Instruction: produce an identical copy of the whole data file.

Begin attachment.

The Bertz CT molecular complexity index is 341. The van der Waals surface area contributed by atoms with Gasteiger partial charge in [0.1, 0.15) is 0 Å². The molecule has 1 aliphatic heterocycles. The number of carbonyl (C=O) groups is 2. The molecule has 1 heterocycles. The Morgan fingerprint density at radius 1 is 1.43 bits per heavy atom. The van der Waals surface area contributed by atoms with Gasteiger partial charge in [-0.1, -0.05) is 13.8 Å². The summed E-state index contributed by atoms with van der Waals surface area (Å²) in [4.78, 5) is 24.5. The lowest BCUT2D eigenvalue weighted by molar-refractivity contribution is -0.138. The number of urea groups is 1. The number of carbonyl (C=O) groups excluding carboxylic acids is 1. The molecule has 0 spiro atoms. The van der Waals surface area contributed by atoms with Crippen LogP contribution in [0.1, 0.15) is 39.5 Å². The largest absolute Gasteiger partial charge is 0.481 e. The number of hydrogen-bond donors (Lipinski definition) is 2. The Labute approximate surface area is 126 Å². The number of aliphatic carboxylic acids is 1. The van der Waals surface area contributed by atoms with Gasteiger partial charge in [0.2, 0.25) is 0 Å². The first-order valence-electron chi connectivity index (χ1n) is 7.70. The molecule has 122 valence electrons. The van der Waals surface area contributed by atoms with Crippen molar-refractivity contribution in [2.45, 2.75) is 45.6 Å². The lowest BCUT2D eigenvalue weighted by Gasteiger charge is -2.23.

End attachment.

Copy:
The Bertz CT molecular complexity index is 341. The van der Waals surface area contributed by atoms with Gasteiger partial charge in [0.1, 0.15) is 0 Å². The molecule has 1 aliphatic heterocycles. The number of carbonyl (C=O) groups is 2. The molecule has 1 heterocycles. The Morgan fingerprint density at radius 1 is 1.43 bits per heavy atom. The van der Waals surface area contributed by atoms with Gasteiger partial charge in [-0.1, -0.05) is 13.8 Å². The summed E-state index contributed by atoms with van der Waals surface area (Å²) in [4.78, 5) is 24.5. The lowest BCUT2D eigenvalue weighted by molar-refractivity contribution is -0.138. The number of urea groups is 1. The number of carbonyl (C=O) groups excluding carboxylic acids is 1. The molecule has 0 spiro atoms. The van der Waals surface area contributed by atoms with Crippen LogP contribution in [0.1, 0.15) is 39.5 Å². The largest absolute Gasteiger partial charge is 0.481 e. The number of hydrogen-bond donors (Lipinski definition) is 2. The Labute approximate surface area is 126 Å². The number of aliphatic carboxylic acids is 1. The van der Waals surface area contributed by atoms with Gasteiger partial charge in [0.2, 0.25) is 0 Å². The first-order valence-electron chi connectivity index (χ1n) is 7.70. The molecule has 122 valence electrons. The van der Waals surface area contributed by atoms with Crippen molar-refractivity contribution in [2.45, 2.75) is 45.6 Å². The lowest BCUT2D eigenvalue weighted by Gasteiger charge is -2.23.